I blogged last year about the 8 things that happen when your parents sell up.

Well, it happened –they sold up (finally!) and six months ago moved about 200 metres up the hill. I call the place Downsize Abbey as it’s a rather fine, Grade II-listed building, converted into apartments and packed with the decorative details beloved of the Arts and Crafts movement, including oak panelling, ornate plasterwork ceilings and ceramic-tiled fireplaces with brass canopies.

You can imagine the hazards of bringing two young boys home, one of whom is a human fidget spinner. He simply cannot, will not, sit still.

In the bathroom, there’s a framed, old yellowed newspaper advert for scientific lingerie. The corset ‘secured’ the wearer with a magnetic ribcage and was the brainchild of the man who commissioned the house as his family’s home. (The Derry family moved into their mansion, complete with mullioned windows and diamond-patterned brickwork under steeply pitched roofs, in 1929.)

Frank Derry sold his underwear invention as a ‘cure’ for rheumatism, gout, sciatica and lumbago – and much else besides, including “nervous troubles, mind wandering, involuntary blushing, and loss of willpower”.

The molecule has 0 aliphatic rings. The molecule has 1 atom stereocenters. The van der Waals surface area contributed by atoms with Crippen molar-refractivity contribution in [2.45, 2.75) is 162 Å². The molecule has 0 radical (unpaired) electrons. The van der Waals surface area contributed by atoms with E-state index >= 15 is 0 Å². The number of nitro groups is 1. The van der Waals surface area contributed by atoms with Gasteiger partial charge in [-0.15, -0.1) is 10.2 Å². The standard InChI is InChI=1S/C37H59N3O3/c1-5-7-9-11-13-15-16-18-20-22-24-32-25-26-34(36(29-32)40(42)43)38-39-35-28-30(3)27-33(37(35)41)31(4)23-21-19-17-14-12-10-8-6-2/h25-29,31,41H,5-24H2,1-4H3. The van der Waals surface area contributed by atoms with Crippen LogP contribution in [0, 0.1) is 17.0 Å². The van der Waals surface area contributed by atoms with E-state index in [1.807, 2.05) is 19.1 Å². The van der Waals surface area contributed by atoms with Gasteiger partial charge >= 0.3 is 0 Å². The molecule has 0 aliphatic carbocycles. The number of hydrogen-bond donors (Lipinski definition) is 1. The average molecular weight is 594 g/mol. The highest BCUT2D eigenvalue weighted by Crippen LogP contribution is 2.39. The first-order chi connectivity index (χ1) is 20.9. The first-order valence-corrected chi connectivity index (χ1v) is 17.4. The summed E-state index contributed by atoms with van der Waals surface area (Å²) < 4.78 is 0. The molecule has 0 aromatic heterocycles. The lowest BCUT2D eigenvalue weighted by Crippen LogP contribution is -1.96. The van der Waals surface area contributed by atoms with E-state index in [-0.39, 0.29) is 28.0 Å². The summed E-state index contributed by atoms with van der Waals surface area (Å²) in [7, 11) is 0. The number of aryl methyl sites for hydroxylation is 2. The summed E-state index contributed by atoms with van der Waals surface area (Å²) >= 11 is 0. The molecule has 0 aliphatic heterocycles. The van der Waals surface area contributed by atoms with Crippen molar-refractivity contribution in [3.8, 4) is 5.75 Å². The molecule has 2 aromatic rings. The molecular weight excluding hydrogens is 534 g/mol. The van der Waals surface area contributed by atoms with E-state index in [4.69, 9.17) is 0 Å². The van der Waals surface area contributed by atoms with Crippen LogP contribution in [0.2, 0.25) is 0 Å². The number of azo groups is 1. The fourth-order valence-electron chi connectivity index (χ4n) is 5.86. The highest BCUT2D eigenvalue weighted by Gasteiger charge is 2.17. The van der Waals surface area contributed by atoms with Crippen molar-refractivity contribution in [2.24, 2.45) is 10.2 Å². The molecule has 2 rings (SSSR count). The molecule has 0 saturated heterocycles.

I can just imagine the kind of lady it might have appealed to: a woman with big hair, a wide lipsticked mouth, a husky laugh and, once she’s donned the garment under big clothes, a waspish waist.

Not only did Frank Derry become a corset king, but he also took over a mail order business that became the largest mail order corset house in the world. Its successor company still exists to this day, selling a wide range of ladies’ fashions.

All rather fascinating, I thought – a predecessor surely to Spanx. Clever man.



Travel with Kids: The Bad and the Worse


Like many expat mums the world over, every year I take the children on a pilgrimage to the motherland, to reintroduce them to their grandparents, grassy fields and Wellington boots.

Most expat kids are frequent flyers, but I think it’s the hollow-eyed, jet-lagged mums – many of whom have to travel long distances with their overactive offspring solo – who deserve recognition for ensuring that everyone arrives intact.